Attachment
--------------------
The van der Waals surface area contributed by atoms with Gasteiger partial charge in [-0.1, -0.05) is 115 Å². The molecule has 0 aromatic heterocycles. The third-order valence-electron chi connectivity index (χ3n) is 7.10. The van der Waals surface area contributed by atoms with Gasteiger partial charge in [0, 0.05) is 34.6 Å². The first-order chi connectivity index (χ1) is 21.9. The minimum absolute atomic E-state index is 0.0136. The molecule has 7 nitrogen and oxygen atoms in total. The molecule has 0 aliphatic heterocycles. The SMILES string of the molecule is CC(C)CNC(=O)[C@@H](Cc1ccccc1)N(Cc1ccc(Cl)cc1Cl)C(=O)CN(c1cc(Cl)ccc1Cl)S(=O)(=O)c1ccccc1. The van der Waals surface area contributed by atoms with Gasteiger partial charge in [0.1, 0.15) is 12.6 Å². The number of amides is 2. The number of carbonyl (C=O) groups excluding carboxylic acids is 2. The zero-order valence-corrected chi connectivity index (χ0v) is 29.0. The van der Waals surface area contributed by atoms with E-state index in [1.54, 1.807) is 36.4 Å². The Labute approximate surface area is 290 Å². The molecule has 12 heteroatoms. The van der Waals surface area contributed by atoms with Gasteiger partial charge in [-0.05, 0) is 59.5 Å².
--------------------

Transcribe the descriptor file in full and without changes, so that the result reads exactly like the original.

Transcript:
The van der Waals surface area contributed by atoms with Gasteiger partial charge in [-0.1, -0.05) is 115 Å². The molecule has 0 aromatic heterocycles. The third-order valence-electron chi connectivity index (χ3n) is 7.10. The van der Waals surface area contributed by atoms with Gasteiger partial charge in [0, 0.05) is 34.6 Å². The first-order chi connectivity index (χ1) is 21.9. The minimum absolute atomic E-state index is 0.0136. The molecule has 7 nitrogen and oxygen atoms in total. The molecule has 0 aliphatic heterocycles. The SMILES string of the molecule is CC(C)CNC(=O)[C@@H](Cc1ccccc1)N(Cc1ccc(Cl)cc1Cl)C(=O)CN(c1cc(Cl)ccc1Cl)S(=O)(=O)c1ccccc1. The van der Waals surface area contributed by atoms with Gasteiger partial charge in [0.1, 0.15) is 12.6 Å². The number of amides is 2. The number of carbonyl (C=O) groups excluding carboxylic acids is 2. The zero-order valence-corrected chi connectivity index (χ0v) is 29.0. The van der Waals surface area contributed by atoms with E-state index in [1.54, 1.807) is 36.4 Å². The Labute approximate surface area is 290 Å². The molecule has 12 heteroatoms. The van der Waals surface area contributed by atoms with Gasteiger partial charge in [-0.05, 0) is 59.5 Å².